I think, in these historic times we’re living in and I’m not only talking about the pandemic, but before that, with climate change, mass extinction and the savage, brutal, poisonous, criminal, murderous genocide of resources – we’ve reached a point where we’ve exhausted this modernity project; all it has left to give is death and poison. Especially in the world’s peripheral regions, Africa and Latin America. And the use of indigenous languages like Guaraní and Mapudungun for me seems a way of trying to learn other ways of seeing the world. How can it be that indigenous peoples, who’ve managed to survive the most horrific genocide in history, in 100 years went from being 60 million to only five million people? They’ve managed to survive in spite of everything and with everything going against them, because they have a vision of the world that we need to learn. And I’m trying to do this. That’s why these languages appear at the end of the novel.


THE WHITE REVIEW: Gabriela, you included words in indigenous languages in the last part of THE ADVENTURES OF CHINA IRON, and I found it really interesting that in the English version these weren’t translated. Can you tell us about this decision to not translate the words in Guaraní and Mapudungun into English?


CABEZÓN CÁMARA: It was a political decision made by the translators and the editor, that of course I celebrate, applaud and agree with. Because these languages carry a different cosmovision, they need to generate a certain strangeness. I’m not able to explain this cosmovision in its entirety; I’m trying to study it at the moment. But these languages have to carry a strangeness because they are part of the utopia of the book, so to speak. I believe that if there’s some possibility of creating a disobedient narrative that’s not a narrative of the end, it will have to pay attention to and try to understand these other cosmovisions, these other philosophies and ways of living which of course use other languages. And these languages are not strange. We’re conditioned to learn French and English, but no one thinks about learning Guaraní, Mapudungun, Quechua, Aymara, Qom and Latin America’s many other languages. But it’s about time; we need them; we have to learn them before it’s too late.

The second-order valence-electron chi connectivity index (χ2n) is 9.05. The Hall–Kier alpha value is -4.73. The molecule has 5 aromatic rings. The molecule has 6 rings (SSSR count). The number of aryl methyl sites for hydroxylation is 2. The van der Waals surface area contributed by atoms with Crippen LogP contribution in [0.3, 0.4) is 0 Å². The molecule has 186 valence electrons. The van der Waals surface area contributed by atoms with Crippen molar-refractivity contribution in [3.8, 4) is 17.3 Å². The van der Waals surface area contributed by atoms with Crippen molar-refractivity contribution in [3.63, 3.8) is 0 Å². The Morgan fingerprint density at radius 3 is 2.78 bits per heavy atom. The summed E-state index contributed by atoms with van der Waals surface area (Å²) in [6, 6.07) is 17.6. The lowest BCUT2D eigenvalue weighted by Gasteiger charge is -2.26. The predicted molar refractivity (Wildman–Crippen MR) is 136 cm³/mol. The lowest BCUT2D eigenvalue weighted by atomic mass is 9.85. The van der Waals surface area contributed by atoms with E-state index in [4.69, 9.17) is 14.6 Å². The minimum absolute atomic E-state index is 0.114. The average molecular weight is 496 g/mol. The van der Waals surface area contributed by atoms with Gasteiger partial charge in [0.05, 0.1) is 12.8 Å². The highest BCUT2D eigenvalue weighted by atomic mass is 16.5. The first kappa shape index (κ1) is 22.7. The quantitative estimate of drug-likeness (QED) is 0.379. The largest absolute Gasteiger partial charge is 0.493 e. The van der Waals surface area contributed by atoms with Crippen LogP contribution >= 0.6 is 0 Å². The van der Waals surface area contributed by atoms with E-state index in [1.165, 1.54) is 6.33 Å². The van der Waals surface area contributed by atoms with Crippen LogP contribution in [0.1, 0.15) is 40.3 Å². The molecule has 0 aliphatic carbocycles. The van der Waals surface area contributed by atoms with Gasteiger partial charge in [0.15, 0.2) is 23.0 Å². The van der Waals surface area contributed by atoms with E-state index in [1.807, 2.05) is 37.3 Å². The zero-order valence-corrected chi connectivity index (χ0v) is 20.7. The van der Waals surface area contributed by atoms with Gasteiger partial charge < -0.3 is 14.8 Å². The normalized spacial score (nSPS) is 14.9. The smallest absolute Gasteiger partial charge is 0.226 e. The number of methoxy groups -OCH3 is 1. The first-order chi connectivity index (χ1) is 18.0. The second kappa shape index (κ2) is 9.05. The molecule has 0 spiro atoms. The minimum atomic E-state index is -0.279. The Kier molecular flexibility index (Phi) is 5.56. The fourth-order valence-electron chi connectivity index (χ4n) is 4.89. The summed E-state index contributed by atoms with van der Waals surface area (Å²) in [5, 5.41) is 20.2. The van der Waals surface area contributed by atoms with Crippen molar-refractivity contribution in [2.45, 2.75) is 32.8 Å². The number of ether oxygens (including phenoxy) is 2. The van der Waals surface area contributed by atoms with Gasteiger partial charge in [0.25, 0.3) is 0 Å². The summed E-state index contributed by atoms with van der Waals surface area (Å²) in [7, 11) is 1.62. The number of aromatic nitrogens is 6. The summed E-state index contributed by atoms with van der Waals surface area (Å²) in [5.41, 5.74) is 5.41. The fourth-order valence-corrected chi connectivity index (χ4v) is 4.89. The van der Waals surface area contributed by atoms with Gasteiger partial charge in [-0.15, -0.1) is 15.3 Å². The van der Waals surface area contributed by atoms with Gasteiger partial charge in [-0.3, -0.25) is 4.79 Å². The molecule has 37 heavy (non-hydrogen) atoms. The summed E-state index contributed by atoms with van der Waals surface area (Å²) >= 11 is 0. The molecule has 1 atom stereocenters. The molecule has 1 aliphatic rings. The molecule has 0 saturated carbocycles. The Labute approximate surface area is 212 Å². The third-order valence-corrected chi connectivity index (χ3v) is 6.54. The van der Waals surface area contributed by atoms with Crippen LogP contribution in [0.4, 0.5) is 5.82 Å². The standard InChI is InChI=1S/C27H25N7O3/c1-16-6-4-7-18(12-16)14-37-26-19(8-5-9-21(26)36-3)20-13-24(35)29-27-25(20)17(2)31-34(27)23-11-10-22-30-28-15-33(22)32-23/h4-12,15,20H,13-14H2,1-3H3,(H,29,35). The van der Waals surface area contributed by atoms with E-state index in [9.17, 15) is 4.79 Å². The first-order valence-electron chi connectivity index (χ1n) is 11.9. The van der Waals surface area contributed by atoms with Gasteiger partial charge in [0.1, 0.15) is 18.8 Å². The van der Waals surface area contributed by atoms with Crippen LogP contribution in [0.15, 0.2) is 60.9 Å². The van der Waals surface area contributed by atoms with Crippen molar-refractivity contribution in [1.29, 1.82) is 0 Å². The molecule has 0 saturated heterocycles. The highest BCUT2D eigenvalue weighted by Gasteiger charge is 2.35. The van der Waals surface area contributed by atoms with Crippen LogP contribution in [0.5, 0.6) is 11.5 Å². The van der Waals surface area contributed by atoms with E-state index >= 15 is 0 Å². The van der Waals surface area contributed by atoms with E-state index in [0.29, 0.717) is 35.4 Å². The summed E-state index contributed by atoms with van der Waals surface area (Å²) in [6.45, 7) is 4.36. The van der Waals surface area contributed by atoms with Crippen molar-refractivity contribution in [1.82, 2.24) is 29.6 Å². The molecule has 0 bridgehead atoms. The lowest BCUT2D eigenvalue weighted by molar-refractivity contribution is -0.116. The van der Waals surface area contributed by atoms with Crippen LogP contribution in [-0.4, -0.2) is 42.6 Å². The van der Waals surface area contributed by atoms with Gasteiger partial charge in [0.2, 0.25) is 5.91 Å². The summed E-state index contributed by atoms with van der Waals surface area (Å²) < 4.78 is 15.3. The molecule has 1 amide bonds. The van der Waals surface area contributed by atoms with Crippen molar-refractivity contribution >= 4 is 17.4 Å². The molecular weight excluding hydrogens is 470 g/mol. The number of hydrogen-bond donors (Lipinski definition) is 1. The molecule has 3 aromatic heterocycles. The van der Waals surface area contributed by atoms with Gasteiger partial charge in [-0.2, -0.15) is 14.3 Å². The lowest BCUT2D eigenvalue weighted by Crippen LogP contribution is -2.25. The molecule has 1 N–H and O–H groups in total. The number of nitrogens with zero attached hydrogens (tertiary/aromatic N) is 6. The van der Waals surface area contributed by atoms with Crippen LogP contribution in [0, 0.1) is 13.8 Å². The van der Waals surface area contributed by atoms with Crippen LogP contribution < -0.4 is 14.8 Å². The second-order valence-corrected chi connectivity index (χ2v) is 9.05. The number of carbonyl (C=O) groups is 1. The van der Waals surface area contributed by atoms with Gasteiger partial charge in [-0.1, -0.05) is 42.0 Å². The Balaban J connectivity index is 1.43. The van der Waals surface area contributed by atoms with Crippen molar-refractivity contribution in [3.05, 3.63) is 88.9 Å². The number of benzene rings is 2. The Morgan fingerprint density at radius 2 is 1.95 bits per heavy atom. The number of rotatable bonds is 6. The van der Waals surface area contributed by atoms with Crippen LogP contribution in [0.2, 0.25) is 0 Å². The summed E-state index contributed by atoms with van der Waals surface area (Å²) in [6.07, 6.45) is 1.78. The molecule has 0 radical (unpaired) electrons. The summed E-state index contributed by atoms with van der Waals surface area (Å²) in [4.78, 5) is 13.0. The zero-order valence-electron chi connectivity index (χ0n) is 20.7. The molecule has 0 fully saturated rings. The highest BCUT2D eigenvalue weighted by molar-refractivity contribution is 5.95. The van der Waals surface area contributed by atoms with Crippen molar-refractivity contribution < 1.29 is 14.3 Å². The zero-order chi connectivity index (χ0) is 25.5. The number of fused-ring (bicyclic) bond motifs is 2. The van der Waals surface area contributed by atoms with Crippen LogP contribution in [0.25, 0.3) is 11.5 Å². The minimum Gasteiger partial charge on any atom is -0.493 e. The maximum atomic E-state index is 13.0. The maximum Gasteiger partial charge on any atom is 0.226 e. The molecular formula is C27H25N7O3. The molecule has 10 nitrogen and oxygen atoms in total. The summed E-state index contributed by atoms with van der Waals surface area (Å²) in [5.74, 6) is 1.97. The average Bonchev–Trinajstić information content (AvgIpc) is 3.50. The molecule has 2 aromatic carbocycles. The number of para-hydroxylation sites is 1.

THE WHITE REVIEW: In the translation of each of your books it has taken two translators to do the job; a double force, two lives of vocabulary in English. FEEBLEMINDED was translated by Carolina Orloff and Annie McDermott, and THE ADVENTURES OF CHINA IRON was translated by Fiona Mackintosh and Iona Macintyre. How or why was this decision taken?